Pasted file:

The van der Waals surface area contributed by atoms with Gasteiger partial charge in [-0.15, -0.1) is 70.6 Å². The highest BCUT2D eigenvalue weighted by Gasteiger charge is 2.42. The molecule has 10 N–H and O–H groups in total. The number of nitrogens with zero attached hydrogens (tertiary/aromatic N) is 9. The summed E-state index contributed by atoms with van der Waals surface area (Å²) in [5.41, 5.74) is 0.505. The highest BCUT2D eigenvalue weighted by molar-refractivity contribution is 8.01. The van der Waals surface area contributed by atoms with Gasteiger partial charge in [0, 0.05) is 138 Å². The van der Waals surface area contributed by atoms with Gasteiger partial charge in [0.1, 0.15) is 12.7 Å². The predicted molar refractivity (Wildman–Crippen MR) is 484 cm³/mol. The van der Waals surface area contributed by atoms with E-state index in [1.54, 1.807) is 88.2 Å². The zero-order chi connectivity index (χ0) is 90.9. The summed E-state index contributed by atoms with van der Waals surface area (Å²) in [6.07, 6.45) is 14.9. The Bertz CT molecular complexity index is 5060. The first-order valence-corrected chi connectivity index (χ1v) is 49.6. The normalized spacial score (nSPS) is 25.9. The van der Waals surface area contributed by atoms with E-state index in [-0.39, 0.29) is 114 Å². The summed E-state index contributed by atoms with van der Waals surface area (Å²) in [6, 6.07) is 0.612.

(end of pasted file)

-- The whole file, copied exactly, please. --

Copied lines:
The van der Waals surface area contributed by atoms with Gasteiger partial charge in [-0.15, -0.1) is 70.6 Å². The highest BCUT2D eigenvalue weighted by Gasteiger charge is 2.42. The molecule has 10 N–H and O–H groups in total. The number of nitrogens with zero attached hydrogens (tertiary/aromatic N) is 9. The summed E-state index contributed by atoms with van der Waals surface area (Å²) in [5.41, 5.74) is 0.505. The highest BCUT2D eigenvalue weighted by molar-refractivity contribution is 8.01. The van der Waals surface area contributed by atoms with Gasteiger partial charge in [0, 0.05) is 138 Å². The van der Waals surface area contributed by atoms with Gasteiger partial charge in [0.1, 0.15) is 12.7 Å². The predicted molar refractivity (Wildman–Crippen MR) is 484 cm³/mol. The van der Waals surface area contributed by atoms with E-state index in [1.54, 1.807) is 88.2 Å². The zero-order chi connectivity index (χ0) is 90.9. The summed E-state index contributed by atoms with van der Waals surface area (Å²) in [6.07, 6.45) is 14.9. The Bertz CT molecular complexity index is 5060. The first-order valence-corrected chi connectivity index (χ1v) is 49.6. The normalized spacial score (nSPS) is 25.9. The van der Waals surface area contributed by atoms with E-state index in [-0.39, 0.29) is 114 Å². The summed E-state index contributed by atoms with van der Waals surface area (Å²) in [6, 6.07) is 0.612.